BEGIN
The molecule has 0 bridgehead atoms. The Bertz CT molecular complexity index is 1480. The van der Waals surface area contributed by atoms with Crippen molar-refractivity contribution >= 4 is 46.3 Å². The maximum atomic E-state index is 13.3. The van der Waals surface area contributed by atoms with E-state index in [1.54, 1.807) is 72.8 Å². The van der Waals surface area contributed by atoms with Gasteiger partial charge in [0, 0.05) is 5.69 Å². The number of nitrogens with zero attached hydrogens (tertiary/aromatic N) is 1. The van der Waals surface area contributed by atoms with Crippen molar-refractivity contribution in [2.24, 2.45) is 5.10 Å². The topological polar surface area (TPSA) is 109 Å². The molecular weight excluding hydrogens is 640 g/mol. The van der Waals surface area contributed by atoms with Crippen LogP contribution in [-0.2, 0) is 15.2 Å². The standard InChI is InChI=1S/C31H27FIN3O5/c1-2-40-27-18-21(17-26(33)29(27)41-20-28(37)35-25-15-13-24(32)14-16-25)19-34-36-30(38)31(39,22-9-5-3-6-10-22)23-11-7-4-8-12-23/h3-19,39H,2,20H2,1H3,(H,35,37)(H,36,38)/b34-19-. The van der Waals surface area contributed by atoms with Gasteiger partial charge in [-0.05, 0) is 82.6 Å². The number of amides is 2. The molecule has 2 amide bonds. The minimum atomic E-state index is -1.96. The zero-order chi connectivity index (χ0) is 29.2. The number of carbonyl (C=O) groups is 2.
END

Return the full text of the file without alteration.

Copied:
The molecule has 0 bridgehead atoms. The Bertz CT molecular complexity index is 1480. The van der Waals surface area contributed by atoms with Crippen molar-refractivity contribution >= 4 is 46.3 Å². The maximum atomic E-state index is 13.3. The van der Waals surface area contributed by atoms with E-state index in [1.54, 1.807) is 72.8 Å². The van der Waals surface area contributed by atoms with Gasteiger partial charge in [0, 0.05) is 5.69 Å². The number of nitrogens with zero attached hydrogens (tertiary/aromatic N) is 1. The van der Waals surface area contributed by atoms with Crippen molar-refractivity contribution in [2.24, 2.45) is 5.10 Å². The topological polar surface area (TPSA) is 109 Å². The molecular weight excluding hydrogens is 640 g/mol. The van der Waals surface area contributed by atoms with Crippen LogP contribution in [-0.2, 0) is 15.2 Å². The standard InChI is InChI=1S/C31H27FIN3O5/c1-2-40-27-18-21(17-26(33)29(27)41-20-28(37)35-25-15-13-24(32)14-16-25)19-34-36-30(38)31(39,22-9-5-3-6-10-22)23-11-7-4-8-12-23/h3-19,39H,2,20H2,1H3,(H,35,37)(H,36,38)/b34-19-. The van der Waals surface area contributed by atoms with Gasteiger partial charge in [-0.05, 0) is 82.6 Å². The number of amides is 2. The molecule has 2 amide bonds. The minimum atomic E-state index is -1.96. The zero-order chi connectivity index (χ0) is 29.2. The number of carbonyl (C=O) groups is 2.